82 percent of Egypt’s railway lines are less safe because they depend on mechanical signals.
In the wake of Monday’s deadly Badrashin train crash, which left 19 people dead and 117 injured, a Transportation Ministry report shows the country has experienced an average 550 train wrecks per year, including both serious and minor ones.
The report, compiled by the ministry’s Transportation Safety Unit, said 18 percent, or 563 kilometers, of railway lines operate safely because they depend on electric signals, while 82 percent, or 5,500 kilometers, are less safe because they depend on mechanical signals.
Railway crossing crashes amounted to an average of 142 per year, killing and wounding about 265 people. Fifty-eight of those crashes took place at official crossings, and the rest at makeshift ones, with a rate of 12 crashes per month.
The report attributed the crash causes to technical defects, such as railway bars being set more than two centimeters apart, as well as maintenance mistakes and human error, such as speeding, insecure parking or poor distribution of cargo among carriages.
Two train carriages carrying Central Security Forces conscripts separated and derailed at Monday at Badrashin Station in Giza, provoking anger and protests over railway safety and the country’s infrastructure in general.
Transportation Minister Hatem Abdel Latif said Wednesday that the transportation sector needs LE170 million to provide the spare parts needed for periodical maintenance and LE300 million for train engine maintenance.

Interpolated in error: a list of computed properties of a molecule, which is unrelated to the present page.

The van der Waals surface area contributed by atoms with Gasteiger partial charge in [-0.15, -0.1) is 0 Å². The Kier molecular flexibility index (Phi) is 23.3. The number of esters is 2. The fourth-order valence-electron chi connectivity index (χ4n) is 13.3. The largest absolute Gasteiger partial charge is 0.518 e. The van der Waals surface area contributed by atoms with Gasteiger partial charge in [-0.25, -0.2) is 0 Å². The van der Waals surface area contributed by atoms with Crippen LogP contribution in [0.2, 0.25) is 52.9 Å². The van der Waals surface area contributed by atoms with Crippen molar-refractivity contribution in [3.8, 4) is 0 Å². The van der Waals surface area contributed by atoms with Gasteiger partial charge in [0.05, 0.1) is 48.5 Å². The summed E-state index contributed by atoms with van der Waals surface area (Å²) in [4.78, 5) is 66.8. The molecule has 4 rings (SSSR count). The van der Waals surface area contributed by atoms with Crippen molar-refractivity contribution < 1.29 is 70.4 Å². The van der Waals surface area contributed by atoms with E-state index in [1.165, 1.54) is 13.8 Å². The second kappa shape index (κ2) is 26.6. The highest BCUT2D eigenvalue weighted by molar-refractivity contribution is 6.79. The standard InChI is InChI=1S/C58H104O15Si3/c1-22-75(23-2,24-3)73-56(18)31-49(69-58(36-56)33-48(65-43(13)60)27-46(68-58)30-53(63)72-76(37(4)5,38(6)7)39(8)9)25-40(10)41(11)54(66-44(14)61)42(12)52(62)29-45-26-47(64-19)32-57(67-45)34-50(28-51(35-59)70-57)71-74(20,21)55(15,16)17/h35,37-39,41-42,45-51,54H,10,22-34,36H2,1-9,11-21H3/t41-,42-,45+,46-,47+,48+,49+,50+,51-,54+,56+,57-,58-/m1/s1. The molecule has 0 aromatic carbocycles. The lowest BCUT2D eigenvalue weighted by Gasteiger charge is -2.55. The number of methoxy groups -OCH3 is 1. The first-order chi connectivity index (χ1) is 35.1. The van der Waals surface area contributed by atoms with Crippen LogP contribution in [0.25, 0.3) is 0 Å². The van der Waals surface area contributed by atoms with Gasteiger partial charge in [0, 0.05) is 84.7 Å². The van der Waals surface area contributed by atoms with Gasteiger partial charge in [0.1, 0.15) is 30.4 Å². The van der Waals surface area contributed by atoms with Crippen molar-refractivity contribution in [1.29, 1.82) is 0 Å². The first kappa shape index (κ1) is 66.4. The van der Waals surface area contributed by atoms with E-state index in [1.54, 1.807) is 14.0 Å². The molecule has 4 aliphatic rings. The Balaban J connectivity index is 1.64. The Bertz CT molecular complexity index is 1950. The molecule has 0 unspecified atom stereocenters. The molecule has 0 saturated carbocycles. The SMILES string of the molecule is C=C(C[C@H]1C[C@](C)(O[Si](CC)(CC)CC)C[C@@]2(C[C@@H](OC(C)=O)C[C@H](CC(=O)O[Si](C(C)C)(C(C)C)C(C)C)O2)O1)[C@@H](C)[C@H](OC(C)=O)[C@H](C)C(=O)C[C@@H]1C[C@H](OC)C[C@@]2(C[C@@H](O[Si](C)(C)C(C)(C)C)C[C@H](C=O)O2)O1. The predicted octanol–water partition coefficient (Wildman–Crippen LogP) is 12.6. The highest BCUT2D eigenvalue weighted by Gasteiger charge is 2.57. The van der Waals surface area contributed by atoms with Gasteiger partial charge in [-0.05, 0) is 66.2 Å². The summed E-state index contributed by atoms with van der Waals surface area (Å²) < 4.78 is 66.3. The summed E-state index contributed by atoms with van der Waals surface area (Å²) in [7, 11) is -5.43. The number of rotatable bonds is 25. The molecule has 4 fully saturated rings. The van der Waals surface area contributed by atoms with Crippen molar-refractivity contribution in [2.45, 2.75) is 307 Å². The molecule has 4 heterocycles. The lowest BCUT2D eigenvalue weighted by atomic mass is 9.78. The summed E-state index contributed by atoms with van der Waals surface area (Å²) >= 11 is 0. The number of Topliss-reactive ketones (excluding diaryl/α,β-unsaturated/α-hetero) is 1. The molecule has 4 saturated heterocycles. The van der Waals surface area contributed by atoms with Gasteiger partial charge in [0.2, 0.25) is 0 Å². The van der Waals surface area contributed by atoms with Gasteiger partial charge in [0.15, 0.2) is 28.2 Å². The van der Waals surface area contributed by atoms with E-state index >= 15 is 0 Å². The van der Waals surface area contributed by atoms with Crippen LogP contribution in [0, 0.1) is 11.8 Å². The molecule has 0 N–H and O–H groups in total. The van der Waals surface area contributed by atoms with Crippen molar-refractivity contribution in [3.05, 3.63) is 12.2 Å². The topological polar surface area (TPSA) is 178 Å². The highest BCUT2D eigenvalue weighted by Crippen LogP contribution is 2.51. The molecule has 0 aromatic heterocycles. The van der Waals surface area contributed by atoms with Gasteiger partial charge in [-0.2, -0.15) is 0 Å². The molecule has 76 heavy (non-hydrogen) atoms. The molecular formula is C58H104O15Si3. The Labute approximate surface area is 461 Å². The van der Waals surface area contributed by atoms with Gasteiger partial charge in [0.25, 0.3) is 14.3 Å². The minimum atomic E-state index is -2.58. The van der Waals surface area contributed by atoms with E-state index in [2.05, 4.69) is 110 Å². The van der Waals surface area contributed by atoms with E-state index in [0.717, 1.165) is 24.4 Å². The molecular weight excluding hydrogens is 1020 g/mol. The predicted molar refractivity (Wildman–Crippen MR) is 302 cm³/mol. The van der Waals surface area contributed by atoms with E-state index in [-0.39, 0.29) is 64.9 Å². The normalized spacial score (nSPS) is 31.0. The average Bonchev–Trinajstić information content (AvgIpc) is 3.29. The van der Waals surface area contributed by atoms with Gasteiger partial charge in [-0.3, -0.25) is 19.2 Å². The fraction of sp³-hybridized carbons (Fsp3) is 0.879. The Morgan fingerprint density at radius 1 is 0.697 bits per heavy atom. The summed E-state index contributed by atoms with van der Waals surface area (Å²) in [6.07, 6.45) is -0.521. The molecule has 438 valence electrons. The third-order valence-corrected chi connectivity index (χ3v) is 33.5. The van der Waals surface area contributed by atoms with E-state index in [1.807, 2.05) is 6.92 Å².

The railways industry suffers several shortcomings, the minister said, speaking at a news conference at the Cabinet headquarters.
“We have 3,300 railway carriages, 80–85 percent of which have become unfit for use,” the minister said, saying some practices should be adjusted to avoid disasters like the one in Badrashin.
Abdel Latif said contracts have been made to buy 221 carriages, and that 336 more would be bought.
He stressed the necessity of restructuring railways maintenance, saying control over railways maintenance could be from outside the National Railway Authority.
Meanwhile, Shura Council Speaker Ahmed Fahmy decided Wednesday to form a parliamentary committee to investigate the circumstances of the Badrashin train wreck.
MP Mohamed Sadeq, head of the Shura Council Transportation Committee, called on the government to provide the funding necessary for improving the railway industry. He also highlighted the necessity of hiring qualified workers.
The deadly crash comes only months after a train wreck in Assiut left 51 schoolchildren dead, after a train hit their school bus at a railway crossing.